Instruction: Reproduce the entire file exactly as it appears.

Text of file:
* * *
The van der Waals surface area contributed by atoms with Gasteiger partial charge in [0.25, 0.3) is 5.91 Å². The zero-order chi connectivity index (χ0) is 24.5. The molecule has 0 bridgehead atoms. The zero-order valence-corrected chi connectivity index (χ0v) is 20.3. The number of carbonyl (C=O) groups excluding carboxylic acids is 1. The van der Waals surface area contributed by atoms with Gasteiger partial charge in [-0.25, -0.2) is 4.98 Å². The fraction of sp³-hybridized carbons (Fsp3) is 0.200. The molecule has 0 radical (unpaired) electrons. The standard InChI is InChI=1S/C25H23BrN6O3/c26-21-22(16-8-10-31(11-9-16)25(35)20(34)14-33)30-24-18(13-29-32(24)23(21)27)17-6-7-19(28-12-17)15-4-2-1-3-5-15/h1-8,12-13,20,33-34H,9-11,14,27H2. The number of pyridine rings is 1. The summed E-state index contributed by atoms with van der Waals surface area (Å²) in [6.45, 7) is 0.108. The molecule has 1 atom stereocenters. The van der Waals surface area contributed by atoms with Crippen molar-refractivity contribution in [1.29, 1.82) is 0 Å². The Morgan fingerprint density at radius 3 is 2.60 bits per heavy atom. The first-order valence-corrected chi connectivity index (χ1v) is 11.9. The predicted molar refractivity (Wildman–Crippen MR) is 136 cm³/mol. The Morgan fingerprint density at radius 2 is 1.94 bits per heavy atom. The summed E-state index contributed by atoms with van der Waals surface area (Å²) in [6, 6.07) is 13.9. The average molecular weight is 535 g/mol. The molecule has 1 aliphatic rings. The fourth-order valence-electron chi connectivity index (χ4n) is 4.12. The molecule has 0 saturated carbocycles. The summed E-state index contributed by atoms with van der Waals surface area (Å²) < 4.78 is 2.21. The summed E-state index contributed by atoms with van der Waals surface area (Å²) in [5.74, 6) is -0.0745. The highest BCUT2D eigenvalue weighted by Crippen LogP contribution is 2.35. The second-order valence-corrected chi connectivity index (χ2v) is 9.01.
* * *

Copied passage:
The van der Waals surface area contributed by atoms with Gasteiger partial charge in [0.25, 0.3) is 5.91 Å². The zero-order chi connectivity index (χ0) is 24.5. The molecule has 0 bridgehead atoms. The zero-order valence-corrected chi connectivity index (χ0v) is 20.3. The number of carbonyl (C=O) groups excluding carboxylic acids is 1. The van der Waals surface area contributed by atoms with Gasteiger partial charge in [-0.25, -0.2) is 4.98 Å². The fraction of sp³-hybridized carbons (Fsp3) is 0.200. The molecule has 0 radical (unpaired) electrons. The standard InChI is InChI=1S/C25H23BrN6O3/c26-21-22(16-8-10-31(11-9-16)25(35)20(34)14-33)30-24-18(13-29-32(24)23(21)27)17-6-7-19(28-12-17)15-4-2-1-3-5-15/h1-8,12-13,20,33-34H,9-11,14,27H2. The number of pyridine rings is 1. The summed E-state index contributed by atoms with van der Waals surface area (Å²) in [6.45, 7) is 0.108. The molecule has 1 atom stereocenters. The van der Waals surface area contributed by atoms with Crippen molar-refractivity contribution in [1.29, 1.82) is 0 Å². The Morgan fingerprint density at radius 3 is 2.60 bits per heavy atom. The first-order valence-corrected chi connectivity index (χ1v) is 11.9. The predicted molar refractivity (Wildman–Crippen MR) is 136 cm³/mol. The Morgan fingerprint density at radius 2 is 1.94 bits per heavy atom. The summed E-state index contributed by atoms with van der Waals surface area (Å²) in [6, 6.07) is 13.9. The average molecular weight is 535 g/mol. The molecule has 1 aliphatic rings. The fourth-order valence-electron chi connectivity index (χ4n) is 4.12. The molecule has 0 saturated carbocycles. The summed E-state index contributed by atoms with van der Waals surface area (Å²) < 4.78 is 2.21. The summed E-state index contributed by atoms with van der Waals surface area (Å²) in [5.74, 6) is -0.0745. The highest BCUT2D eigenvalue weighted by Crippen LogP contribution is 2.35. The second-order valence-corrected chi connectivity index (χ2v) is 9.01.